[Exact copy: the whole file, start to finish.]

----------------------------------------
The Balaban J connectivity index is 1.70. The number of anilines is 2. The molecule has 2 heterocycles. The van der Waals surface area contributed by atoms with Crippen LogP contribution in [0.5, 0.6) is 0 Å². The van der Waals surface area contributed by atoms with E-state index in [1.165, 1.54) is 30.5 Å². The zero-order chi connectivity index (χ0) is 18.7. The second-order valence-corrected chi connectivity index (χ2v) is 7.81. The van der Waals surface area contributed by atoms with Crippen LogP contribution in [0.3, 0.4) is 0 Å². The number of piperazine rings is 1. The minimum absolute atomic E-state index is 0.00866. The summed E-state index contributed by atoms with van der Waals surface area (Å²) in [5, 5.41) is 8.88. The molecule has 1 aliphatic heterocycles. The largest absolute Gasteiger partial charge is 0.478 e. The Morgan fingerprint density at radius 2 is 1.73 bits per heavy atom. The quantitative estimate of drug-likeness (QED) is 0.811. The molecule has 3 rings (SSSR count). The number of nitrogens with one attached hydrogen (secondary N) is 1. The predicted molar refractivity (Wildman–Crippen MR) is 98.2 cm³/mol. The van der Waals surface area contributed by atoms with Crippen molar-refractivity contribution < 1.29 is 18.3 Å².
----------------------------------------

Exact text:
The Balaban J connectivity index is 1.70. The number of anilines is 2. The molecule has 2 heterocycles. The van der Waals surface area contributed by atoms with Crippen LogP contribution in [0.5, 0.6) is 0 Å². The van der Waals surface area contributed by atoms with E-state index in [1.165, 1.54) is 30.5 Å². The zero-order chi connectivity index (χ0) is 18.7. The second-order valence-corrected chi connectivity index (χ2v) is 7.81. The van der Waals surface area contributed by atoms with Crippen LogP contribution in [0.3, 0.4) is 0 Å². The number of piperazine rings is 1. The minimum absolute atomic E-state index is 0.00866. The summed E-state index contributed by atoms with van der Waals surface area (Å²) in [5, 5.41) is 8.88. The molecule has 1 aliphatic heterocycles. The largest absolute Gasteiger partial charge is 0.478 e. The Morgan fingerprint density at radius 2 is 1.73 bits per heavy atom. The quantitative estimate of drug-likeness (QED) is 0.811. The molecule has 3 rings (SSSR count). The number of nitrogens with one attached hydrogen (secondary N) is 1. The predicted molar refractivity (Wildman–Crippen MR) is 98.2 cm³/mol. The van der Waals surface area contributed by atoms with Crippen molar-refractivity contribution < 1.29 is 18.3 Å².